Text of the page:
I had to share this BBC news story (link at end of post) about how Airport disability help shocking, I haven’t flown since the about 1988, back then I didn’t have any health problems and so my biggest grumble was lack of leg room and delays.
However I have heard stories from disabled people who I know about their problems, wheelchairs being destroyed by not being handled and stowed properly, one person was going to Australia and their power chair was damaged so badly they couldn’t use it and had a hired chair. That may not sound like a problem but wheelchairs are custom-made to suit that person and their disability.
I heard from another friend that he was asked to transfer into an airport wheelchair so they could take his one and get it in the hold. Then the flight was delayed for hours and he was left in a wheelchair that is unsuitable. Many disabled people get used to their wheelchair, it becomes, I want to say part of them but that sounds wrong, what I mean is that they feel comfortable in it. A heavy steel wheelchair is hard to push, its big and cumbersome and the cushion won’t be a pressure relief cushion and so several hours in that and they are starting to have problems.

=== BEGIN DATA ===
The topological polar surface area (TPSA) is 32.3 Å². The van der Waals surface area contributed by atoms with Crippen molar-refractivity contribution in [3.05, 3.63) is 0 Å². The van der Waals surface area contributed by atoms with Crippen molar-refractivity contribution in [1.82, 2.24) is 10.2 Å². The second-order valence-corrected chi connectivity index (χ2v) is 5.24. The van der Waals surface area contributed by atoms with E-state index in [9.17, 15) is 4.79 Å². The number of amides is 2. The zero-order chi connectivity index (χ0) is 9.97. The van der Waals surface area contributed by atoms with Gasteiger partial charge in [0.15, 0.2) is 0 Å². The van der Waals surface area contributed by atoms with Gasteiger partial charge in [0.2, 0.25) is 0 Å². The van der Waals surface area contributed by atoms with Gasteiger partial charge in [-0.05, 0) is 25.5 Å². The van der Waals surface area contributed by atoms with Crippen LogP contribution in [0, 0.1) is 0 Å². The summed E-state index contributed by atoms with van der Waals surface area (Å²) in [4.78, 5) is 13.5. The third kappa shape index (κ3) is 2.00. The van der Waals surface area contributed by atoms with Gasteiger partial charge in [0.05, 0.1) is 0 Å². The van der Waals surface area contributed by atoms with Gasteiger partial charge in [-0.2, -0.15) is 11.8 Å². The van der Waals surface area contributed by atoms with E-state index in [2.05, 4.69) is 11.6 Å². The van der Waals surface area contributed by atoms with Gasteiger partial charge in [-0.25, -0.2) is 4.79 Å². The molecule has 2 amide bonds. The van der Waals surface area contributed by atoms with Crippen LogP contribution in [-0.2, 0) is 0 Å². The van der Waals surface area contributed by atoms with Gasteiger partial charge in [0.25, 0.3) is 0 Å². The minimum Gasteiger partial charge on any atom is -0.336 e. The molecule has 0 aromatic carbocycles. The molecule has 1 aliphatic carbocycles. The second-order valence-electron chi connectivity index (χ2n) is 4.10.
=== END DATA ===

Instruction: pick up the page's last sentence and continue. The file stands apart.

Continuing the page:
I have no intention to fly, I was never happy about being on aircraft and now that I am disabled, well its a big “no way”.
The BBC posted a story this morning about some of the problems and especially about a company called Omniserv who provide assistance at airports and how disabled people are being lifted in ways that can cause injury and offence and how sometimes they are even just left there without any help.
Taken from the Omniserv website –
Passengers with Reduced Mobility
The highest standard of care for passengers with disabilities or mobility issues and, of course, all the Paralympians that transited through London Heathrow Airport in 2012. We are there every step of the way – from arrival at the airport all the way through to the departing aircraft and vice-versa. Our goal is to make their journeys as seamless as possible, with highly trained, knowledgeable and friendly staff on hand for their needs.
However Disabled passengers are being “humiliated” and “disrespected” by people who are supposed to be helping them at airports, campaigners say.